Alex Rodriguez will serve his suspension and the Yankees will probably eat his contract and farm him out to some baseball team in Siberia.  But it is time for baseball to rethink the problem and re-structure the contracts.  Otherwise teams will continue to be stuck with dead wood and the remaining players who have not yet been caught will never be incentivized to quit.

Saturday, January 18, 2014

Wheelmen: Book Review

Wheelmen, Reed Albergotti and Vanessa O' Connell, Gotham Books, 2013

Wheelmen approaches the business side of cycling, which primarily focuses on the creative genius of Thomas Weisel who developed a concept of formulating an American cycling team that would dominate the Tour de France: which considering the byzantine state of cycling in the United States at the time was considered an impossibility.  Nevertheless, in spite of the long odds of success, Thomas Weisel managed to secure sponsorship from the United States Postal Service, and when the team continued to lose money, he offered limited partnership options to a group of cycling fanatic entrepreneurs such as David "Tiger" Williams of Williams Trading LLC, who were more interesting in fostering the growth of cycling in the United States than a profit margin.  What emerged from all of these efforts was a United States Postal Service sponsored Tailwind Sport team, and an unbelievable domination of the Tour de France for six years.  When the United States Postal Service ended their sponsorship the gap was immediately filled by Discovery Channel.  One sponsorship stipulation postulated by the Discovery Channel, according to one account: although this fact is disputed in Wheelmen, was that Lance Armstrong had to race for the Discovery Channel team in one Tour de France.  This stipulation in the sponsorship contract only makes sense considering the amazing amount of exposure and return in revenue to expenditure that Lance Armstrong was generating through his endorsements.  For example, it is estimated that the United States Postal Service generated 1.5 billion dollars in European sales a year before sponsoring the cycling team, but after sponsorship European sales increased to over 3 billion dollars a year.  Sales of Trek bicycles increased by 141%.  Nike and Oakley also had monumental increases in sales, which were primarily attributed to relationships with Lance Armstrong.  Lance Armstrong was a goldmine, people loved his remarkable recovery from cancer, they loved his "miracle" racing success on the bike.  Lance Armstrong was an American icon.  When Lance Armstrong started his Lance Armstrong Foundation, now known as the Livestrong Foundation, and Nike developed the classic yellow Livestrong rubber bracelet to generate money to raise cancer awareness, an enthusiastic public immediately forked over 500 million in one dollar donations.  Yellow Livestrong bracelets were seen to adorn celebrities and plebeians alike.  Lance Armstrong was like King Midas, everything he touched turned to gold.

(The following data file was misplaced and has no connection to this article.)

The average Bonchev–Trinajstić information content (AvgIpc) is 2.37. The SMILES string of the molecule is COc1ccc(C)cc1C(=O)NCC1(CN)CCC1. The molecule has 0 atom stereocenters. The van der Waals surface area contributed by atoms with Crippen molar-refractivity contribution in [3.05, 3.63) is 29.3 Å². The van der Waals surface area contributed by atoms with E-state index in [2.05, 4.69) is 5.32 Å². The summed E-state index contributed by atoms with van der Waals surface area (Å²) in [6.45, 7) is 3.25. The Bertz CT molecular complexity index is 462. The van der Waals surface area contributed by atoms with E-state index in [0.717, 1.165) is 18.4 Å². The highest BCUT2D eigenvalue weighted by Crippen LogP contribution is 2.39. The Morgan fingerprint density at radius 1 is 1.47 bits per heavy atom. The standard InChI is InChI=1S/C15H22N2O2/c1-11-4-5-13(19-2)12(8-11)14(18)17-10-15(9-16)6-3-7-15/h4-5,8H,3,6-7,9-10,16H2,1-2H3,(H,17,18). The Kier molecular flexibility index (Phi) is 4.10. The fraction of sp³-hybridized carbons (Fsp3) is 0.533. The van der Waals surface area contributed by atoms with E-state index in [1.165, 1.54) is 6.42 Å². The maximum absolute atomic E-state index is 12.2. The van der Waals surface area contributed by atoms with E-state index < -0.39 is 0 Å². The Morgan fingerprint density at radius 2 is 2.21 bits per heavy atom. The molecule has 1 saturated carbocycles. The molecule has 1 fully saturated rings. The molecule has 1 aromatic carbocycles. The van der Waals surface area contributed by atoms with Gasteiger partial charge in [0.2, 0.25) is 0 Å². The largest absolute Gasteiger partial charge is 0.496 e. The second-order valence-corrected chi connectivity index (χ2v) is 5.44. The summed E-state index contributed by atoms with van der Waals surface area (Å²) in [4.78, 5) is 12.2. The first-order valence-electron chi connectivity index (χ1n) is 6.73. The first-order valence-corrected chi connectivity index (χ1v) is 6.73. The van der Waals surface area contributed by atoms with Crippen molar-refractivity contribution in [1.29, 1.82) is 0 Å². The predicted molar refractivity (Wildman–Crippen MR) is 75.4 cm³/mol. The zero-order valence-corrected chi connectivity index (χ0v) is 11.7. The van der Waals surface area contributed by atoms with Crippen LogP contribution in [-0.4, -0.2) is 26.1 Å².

Fools gold, fueled by performance enhancing drug abuse. The Lance Armstrong empire through an unusual set of circumstances would come tumbling down in a heap of rubble; the indestructible Goliath would be taken down by a mild mannered David: Travis T. Tygart of the United States Anti-Doping Agency, according to the account provided in Wheelmen.  Ironically, the fatal information that would lead to the demise of Lance Armstrong was provided by none other than Floyd Landis, a former disgraced Tour de France winner who had his title stripped after being found guilty of using synthetic testosterone in a highly contentious arbitration hearing.  In the Floyd Landis arbitration hearing the roles were reversed: Travis Tygart played the role of Goliath, with a succulent budget of $15 million a year, while Floyd Landis played the role of David without a slingshot, or two wooden nickles in his pocket to rub together.  USADA employed stall tactics: for example, Howard L. Jacobs submitted a document to USADA requesting information pertinent to the defense with regards to the French WADA accredited laboratory LNDD, but this discovery request was flatly denied by USADA even though USADA was in possession of the documentation at the time of the request.  Similar document access requests submitted to USADA by Maurice Suh were also subsequently denied by USADA until the arbitration panel after months of legal wrangling ordered USADA to release the documents to Floyd Landis.  The Floyd Landis arbitration case was extended for two and a half years: USADA received $15 million a year from the United States for a total of $37.5 million, while Floyd Landis had to appeal to David "Tiger" Williams, hat in hand, for help with his legal expenses. USADA had an operating budget of $37.5 million to fight mono a mono a man who did not possess one red cent.  Of course, I am convinced that inequity in expense funding to cover legal costs was one of the motivating factors that deterred Lance Armstrong from mounting a challenge against USADA, even though he had the plausible defense of over 500 passed drug tests conducted by the gold standard WADA accredited laboratories.  Lance Armstrong had assembled a team of $1000 an hour lawyers who were experts in federal courts, but who had no experience in doping arbitration cases. Lance Armstrong's legal team did not understand the irrational nature of arbitration where the rules are arbitrary, and capricious, and subjected to change with every prosecution request. Lance Armstrong's legal team did not understand that WADA code is not legally binding in arbitration.  Lance Armstrong's expensive group of legal experts would have certainly bankrupted Lance Armstrong in an arbitration fight, Travis Tygart would have employed the Bleak House method of arbitration with continual denials of information pertinent to the defense until Lance Armstrong joined Floyd Landis in bankruptcy court.  Travis Tygart would have made sure of that.